Court dismisses media mogul libel claim against veteran Reform MP

Siim Kallas during the Harju County Court hearing.
Siim Kallas during the Harju County Court hearing. Source: Ken Mürk/ERR

A court has dismissed a libel action from businessman and media mogul Margus Linnamäe. The plaintiff had sought a rebuttal of incorrect information, plus damages, in respect of an interview which Reform Party MP, former European commissioner and former prime minister Siim Kallas gave to evening paper Õhtuleht in June 2020.

The first-tier Harju County Court dismissed the claim by the plaintiff that Kallas' words in the Õhtuleht piece alleging that the plaintiff and another individual could give orders to the opposition Isamaa Party (in office at the time the piece published) was libellous.

The court found that Kallas had made a value judgment, rather than a statement of fact.

The use of the word "button man" (Estonian: Nupumees) was meant by Kallas to be taken in a humorous light.

Kallas had also phrased in the conditional his statement that "we should have agreed with Linnamäe and [buinessman and Isamaa donor Parvel] Pruunsild to give Isamaa an order: Form a coalition with the Reform Party." 

Reform was in opposition at the time the interview was given.

The court said that this was speculation and an indirect reflection on rumor.

The court also noted that this sentence was followed by further sentences qualifying sentences, intended to express incredulity on the part of the speaker, i.e. Kallas, who was saying that such a situation would not be appropriate to Estonia. Kallas had said that the "button man" approach might be more appropriate to Moldova.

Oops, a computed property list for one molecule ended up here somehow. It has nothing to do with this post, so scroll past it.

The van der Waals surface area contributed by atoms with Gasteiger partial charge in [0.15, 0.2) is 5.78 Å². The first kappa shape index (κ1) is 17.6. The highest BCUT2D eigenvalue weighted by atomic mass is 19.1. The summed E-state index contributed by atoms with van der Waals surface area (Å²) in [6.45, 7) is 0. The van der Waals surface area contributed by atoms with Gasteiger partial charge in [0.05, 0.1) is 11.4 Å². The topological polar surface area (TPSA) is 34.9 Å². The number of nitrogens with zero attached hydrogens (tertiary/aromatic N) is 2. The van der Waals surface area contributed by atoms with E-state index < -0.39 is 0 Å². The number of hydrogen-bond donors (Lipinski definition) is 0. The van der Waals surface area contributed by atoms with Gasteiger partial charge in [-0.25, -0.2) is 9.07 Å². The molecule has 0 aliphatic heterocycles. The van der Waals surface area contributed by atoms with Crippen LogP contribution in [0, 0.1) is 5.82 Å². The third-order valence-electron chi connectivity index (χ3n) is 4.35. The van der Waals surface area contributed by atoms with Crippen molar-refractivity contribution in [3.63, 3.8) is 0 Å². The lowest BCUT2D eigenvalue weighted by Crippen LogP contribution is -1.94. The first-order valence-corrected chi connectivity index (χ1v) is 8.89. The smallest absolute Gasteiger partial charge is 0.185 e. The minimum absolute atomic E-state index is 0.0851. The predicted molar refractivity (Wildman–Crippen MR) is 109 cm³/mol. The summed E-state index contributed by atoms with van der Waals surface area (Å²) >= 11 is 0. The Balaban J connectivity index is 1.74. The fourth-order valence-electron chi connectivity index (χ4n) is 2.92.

Kallas assessment was therefor neither derogatory or defamatory, Harju County Court found.

The court also took into account the fact that Linnamäe is a public figure as such, including ownership of a major media group, the Postimees Group, and is a well-known donor to political parties, particularly Isamaa, meaning the expectation is that he would see more character assessments and speculation in the media than would be the case for most people.

In 2019, Linnamäe was voted the most influential person in Estonia.

The court concluded that what was published by Õhtuleht would give the average, reasonable reader the impression that Linnamäe is an authoritative and influential figure, and no more.

The decision can be appealed at the second-tier circuit court.


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Editor: Andrew Whyte

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